Sunday, January 14, 2007

Ordering Your Private World, Week Two

For the second week, I'm just posting the notes I prepared for class on OYPW. Feel free to join in with your thoughts.

Chapter 1: The Sinkhole Syndrome

Our private world is a source of strength and stability, especially under pressure. If neglected, it will not have the strength to hold everything else up. Yet we can come to realize that we have spent “the majority of [our] time and energy establishing life on the visible level, at the surface.” (p. 14)

“Our public worlds are filled with a seeming infinity of demands upon our time, our loyalties, our money, and our energies. And because these public worlds of ours are so visible, so real, we have to struggle to ignore all their seductions and demands. They scream for our attention and action. The result is that our private world is often cheated, neglected because it does not shout quite so loudly. It can be effectively ignored for long periods of time before it gives way to a sinkhole-like cave-in.” (p. 15)

“One of the great battlegrounds of our age is the private world of the individual. There is a contest that must be fought particularly by those who call themselves practicing Christians. Among them are those who work hard, shouldering massive responsibilities at home, at work, and at church. They are good people, but they are very, very tired! …We are naively inclined to believe that the most publicly active person is also the most privately spiritual… Because we tend to think like this, there is the temptation to give imbalanced attention to our public worlds at the expense of the private.” (p. 15-16)

Ephesians 3:14-21 (NLT)
When I think of the wisdom and scope of God's plan, I fall to my knees and pray to the Father, [15] the Creator of everything in heaven and on earth. [16] I pray that from his glorious, unlimited resources he will give you mighty inner strength through his Holy Spirit. [17] And I pray that Christ will be more and more at home in your hearts as you trust in him. May your roots go down deep into the soil of God's marvelous love. [18] And may you have the power to understand, as all God's people should, how wide, how long, how high, and how deep his love really is. [19] May you experience the love of Christ, though it is so great you will never fully understand it. Then you will be filled with the fullness of life and power that comes from God.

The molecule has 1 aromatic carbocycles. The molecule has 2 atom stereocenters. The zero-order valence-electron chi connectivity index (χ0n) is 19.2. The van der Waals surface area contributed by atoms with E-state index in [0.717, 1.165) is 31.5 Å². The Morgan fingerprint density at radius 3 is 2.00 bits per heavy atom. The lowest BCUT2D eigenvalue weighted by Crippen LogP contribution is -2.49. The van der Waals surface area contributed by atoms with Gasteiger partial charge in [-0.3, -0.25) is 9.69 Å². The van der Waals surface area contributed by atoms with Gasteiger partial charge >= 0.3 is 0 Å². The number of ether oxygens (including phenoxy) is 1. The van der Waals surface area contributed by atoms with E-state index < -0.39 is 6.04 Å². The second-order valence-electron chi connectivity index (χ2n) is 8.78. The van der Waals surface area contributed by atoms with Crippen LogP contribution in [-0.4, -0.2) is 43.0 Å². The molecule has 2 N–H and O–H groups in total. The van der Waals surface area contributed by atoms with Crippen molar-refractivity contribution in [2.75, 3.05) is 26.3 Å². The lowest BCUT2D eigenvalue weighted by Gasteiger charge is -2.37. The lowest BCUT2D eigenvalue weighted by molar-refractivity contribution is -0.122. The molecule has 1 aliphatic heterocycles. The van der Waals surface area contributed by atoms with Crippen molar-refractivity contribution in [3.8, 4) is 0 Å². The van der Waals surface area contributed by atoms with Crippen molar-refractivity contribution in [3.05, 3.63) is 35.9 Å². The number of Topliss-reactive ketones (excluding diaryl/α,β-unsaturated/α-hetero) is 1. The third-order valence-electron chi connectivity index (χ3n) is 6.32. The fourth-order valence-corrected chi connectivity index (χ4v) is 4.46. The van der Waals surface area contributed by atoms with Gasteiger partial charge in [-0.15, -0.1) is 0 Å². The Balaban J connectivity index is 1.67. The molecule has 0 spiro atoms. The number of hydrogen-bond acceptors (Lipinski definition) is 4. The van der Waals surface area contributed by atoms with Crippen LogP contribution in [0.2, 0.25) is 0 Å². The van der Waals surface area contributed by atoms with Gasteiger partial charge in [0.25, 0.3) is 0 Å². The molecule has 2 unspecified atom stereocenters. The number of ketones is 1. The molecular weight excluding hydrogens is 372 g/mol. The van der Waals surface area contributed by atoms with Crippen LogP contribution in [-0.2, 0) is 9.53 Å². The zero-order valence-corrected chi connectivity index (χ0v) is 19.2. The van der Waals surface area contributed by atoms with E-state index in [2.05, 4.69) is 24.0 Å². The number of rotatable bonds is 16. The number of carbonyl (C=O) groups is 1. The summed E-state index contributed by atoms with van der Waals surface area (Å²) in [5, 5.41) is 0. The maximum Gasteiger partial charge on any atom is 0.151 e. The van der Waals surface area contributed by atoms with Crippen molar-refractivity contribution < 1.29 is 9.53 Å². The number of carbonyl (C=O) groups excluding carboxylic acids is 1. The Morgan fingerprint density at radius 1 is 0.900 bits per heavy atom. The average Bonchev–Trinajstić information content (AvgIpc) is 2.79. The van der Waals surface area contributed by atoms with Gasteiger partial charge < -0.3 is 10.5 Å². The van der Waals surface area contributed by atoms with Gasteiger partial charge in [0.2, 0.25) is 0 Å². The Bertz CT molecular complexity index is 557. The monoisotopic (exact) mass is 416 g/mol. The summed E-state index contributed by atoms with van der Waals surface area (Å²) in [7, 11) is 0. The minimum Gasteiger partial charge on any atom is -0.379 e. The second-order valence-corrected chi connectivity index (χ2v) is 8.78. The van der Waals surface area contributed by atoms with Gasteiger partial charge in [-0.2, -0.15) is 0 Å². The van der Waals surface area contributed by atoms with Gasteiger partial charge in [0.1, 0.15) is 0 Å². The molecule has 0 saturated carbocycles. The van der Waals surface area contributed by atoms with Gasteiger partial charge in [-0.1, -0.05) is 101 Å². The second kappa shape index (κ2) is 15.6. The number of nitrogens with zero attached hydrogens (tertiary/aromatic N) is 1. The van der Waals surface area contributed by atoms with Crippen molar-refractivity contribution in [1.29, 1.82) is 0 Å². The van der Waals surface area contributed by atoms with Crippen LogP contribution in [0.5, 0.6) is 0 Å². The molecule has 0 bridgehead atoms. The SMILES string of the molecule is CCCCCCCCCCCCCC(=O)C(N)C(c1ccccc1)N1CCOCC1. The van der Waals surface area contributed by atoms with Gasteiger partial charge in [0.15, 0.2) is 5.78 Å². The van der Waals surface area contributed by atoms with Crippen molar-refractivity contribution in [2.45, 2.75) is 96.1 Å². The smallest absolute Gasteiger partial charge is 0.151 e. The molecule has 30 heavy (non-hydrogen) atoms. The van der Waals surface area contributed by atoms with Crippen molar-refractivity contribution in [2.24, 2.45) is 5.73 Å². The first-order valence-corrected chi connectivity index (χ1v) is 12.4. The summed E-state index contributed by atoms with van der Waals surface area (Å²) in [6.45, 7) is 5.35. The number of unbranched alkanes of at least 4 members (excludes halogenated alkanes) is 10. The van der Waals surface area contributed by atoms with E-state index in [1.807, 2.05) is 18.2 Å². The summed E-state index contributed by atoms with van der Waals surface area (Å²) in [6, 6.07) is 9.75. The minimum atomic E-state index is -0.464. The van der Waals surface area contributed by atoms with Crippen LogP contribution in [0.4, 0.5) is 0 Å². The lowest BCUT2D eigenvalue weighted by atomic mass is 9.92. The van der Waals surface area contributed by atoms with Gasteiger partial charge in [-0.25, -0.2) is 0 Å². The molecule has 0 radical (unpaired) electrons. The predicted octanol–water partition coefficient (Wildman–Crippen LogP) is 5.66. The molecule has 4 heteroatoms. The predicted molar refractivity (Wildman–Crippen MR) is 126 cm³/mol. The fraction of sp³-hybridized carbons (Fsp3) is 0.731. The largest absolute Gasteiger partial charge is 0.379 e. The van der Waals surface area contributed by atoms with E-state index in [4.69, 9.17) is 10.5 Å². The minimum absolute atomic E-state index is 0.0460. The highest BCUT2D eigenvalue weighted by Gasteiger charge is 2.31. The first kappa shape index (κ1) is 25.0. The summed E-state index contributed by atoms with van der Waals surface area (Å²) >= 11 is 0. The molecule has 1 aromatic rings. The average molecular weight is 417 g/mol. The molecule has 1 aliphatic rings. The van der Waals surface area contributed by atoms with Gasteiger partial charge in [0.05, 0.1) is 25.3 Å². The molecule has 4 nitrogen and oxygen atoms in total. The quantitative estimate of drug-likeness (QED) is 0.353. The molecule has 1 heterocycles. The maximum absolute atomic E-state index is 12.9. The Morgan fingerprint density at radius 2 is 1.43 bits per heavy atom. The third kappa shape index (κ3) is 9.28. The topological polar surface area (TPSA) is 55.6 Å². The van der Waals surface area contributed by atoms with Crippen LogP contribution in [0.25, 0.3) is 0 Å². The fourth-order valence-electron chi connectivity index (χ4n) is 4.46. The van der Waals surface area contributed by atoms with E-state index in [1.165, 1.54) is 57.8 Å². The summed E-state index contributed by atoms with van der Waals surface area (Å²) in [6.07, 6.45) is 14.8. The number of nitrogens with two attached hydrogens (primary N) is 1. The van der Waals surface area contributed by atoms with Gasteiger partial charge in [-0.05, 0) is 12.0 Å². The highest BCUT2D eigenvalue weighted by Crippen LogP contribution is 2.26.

[20] Now glory be to God! By his mighty power at work within us, he is able to accomplish infinitely more than we would ever dare to ask or hope. [21] May he be given glory in the church and in Christ Jesus forever and ever through endless ages. Amen.

Chapter 2: The View From the Bridge

Proverbs 4:23 (NASB)
Watch over your heart with all diligence, For from it flow the springs of life.

“What I call the ‘bridge,’ he [Solomon] calls the ‘heart.’ He sees the heart as a spring, and out of it can flow the energy, the insight, and the force that do not succumb to outer turbulence, but rather overcome it. …But what does it mean to ‘keep’ the heart? For one thing, the writer is obviously concerned that the heart be protected from influences outside itself that might jeopardize its integrity. …keeping or guarding the heart, the ‘bridge’ of human life, is a deliberate and disciplined choice a man or woman must make.” (p. 23-24)

Romans 12:2 (NASB)
And do not be conformed to this world, but be transformed by the renewing of your mind, that you may prove what the will of God is, that which is good and acceptable and perfect.

1 comment:

Becky B said...

Sounds like good stuff. If I could be in two places at once I would come to your class. I might want to flip through your book at some point and see if this is a book worth buying because so far what you have posted of it on here really resonates with me.